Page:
All the news from the UK-Africa Investment Summit
LONDON — The U.K.-Africa Investment Summit saw £2 billion ($2.6 billion) worth of investments committed to African businesses over the next two years from the United Kingdom government's development finance institution.
Infrastructure development was also a key theme of the event, with international development secretary Alok Sharma announcing a new mechanism for financing projects in five countries.
Heads of state from 21 African nations and their delegations assembled in London on Monday, alongside U.K. politicians, African entrepreneurs, and representatives from finance, business, and development for the high-level summit.
This article is part of the Battle for Africa series
Read more about the new donors working and investing in Africa, alongside established donors hoping to reinvigorate their partnerships with the continent — exploring investments, approaches, and motivations.
U.K. Prime Minister Boris Johnson welcomed them to the country, saying the U.K. was a “one-stop shop for investment and business,” and spoke of his ambitions for free trade with African nations. The development event’s focus on trade and the private sector was not without controversy, however.
The commitment of the CDC Group — funded by the U.K Department for International Development — to invest £2 billion in Africa by 2022 was one of the biggest announcements of the day. In addition, CDC revealed nearly £400 million worth of new investments to support entrepreneurs and small and medium-sized enterprises.
“Investors have a real opportunity to embrace the U.N.’s Sustainable Development Goals — in partnership with African countries and businesses — to fight climate change, create jobs and skills, and bring about positive social and environmental change,” said Nick O’Donohoe, CEO at CDC.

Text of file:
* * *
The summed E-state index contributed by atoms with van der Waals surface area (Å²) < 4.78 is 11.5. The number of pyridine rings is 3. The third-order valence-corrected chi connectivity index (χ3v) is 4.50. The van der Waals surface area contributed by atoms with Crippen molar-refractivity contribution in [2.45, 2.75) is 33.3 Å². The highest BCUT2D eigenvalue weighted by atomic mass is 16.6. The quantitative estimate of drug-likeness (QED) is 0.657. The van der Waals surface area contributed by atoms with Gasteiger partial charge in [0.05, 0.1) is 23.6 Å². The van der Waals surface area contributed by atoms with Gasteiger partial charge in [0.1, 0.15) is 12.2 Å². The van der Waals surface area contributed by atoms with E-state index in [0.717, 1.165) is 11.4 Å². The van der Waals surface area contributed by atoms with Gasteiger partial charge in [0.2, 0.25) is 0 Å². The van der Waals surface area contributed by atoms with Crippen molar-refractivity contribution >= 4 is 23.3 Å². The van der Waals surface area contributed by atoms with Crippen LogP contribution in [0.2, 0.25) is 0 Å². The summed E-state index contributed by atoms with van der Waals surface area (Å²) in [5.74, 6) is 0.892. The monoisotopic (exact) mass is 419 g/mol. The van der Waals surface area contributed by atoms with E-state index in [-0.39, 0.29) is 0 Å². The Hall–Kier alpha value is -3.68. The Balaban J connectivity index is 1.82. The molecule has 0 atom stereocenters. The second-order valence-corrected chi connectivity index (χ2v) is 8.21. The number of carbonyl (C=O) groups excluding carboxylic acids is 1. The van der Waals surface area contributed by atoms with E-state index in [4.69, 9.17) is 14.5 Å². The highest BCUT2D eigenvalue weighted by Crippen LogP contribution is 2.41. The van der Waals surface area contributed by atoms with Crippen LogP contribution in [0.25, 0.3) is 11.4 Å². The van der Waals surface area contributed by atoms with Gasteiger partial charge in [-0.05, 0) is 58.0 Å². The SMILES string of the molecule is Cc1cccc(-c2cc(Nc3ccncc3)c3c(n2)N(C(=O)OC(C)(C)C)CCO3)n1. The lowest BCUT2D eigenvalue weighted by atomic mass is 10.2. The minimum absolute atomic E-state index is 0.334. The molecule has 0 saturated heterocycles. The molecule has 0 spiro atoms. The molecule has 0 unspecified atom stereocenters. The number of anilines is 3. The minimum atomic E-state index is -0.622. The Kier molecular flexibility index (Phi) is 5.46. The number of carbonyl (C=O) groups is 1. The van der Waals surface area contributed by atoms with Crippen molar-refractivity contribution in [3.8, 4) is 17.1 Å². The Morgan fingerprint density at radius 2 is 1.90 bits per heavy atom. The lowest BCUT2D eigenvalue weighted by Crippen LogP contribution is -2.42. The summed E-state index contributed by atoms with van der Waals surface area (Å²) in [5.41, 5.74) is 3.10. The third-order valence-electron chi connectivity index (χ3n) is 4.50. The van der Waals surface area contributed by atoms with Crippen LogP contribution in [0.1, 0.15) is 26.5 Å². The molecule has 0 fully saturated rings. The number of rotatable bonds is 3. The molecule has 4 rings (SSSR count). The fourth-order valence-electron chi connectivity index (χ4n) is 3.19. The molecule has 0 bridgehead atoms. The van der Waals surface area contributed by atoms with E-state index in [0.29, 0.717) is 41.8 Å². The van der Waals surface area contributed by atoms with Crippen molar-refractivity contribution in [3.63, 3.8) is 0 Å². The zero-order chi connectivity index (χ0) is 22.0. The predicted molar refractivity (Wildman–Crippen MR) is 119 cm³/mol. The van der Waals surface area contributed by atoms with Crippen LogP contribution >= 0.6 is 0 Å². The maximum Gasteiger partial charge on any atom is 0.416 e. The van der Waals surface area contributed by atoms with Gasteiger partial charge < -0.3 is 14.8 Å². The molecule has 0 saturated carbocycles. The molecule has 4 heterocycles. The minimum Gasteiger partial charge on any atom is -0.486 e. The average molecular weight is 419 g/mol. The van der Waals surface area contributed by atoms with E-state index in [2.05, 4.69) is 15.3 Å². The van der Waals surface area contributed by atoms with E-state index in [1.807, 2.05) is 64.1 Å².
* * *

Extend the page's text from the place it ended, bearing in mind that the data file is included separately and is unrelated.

“As Africans … we expect in the future we will be a key market, and not just for the U.K. to sell to.”
— Dr. Ngozi Okonjo-Iweala, economist
“The commitments we have announced today will accelerate the rollout of solar power and other renewable technologies and support the growth of countless SMEs — the bedrock of any healthy economy — across the continent,” he added.
Sharma also announced the establishment of a project development facility, “to see how we can get private sector money into infrastructure.”
The project has already embarked on partnerships with Kenya, Ghana, Uganda, Egypt, and Ethiopia and aims to “to generate billions of pounds of private sector investment for sustainable energy, transport and telecommunications projects in African countries,” according to the government.
Sharma told the audience: “That is the future, where the U.K. can support, with the brilliant City of London [the U.K.’s financial hub], our expertise and the support we provide through DFID, to make sure we have money going into infrastructure. Not just government money but private sector money. I’m absolutely confident that if we work at this we will make it a success.”
DFID’s International Development Infrastructure Commission, established by Sharma — who has been in the role since July — has identified poor infrastructure as a key barrier to foreign investment in African nations.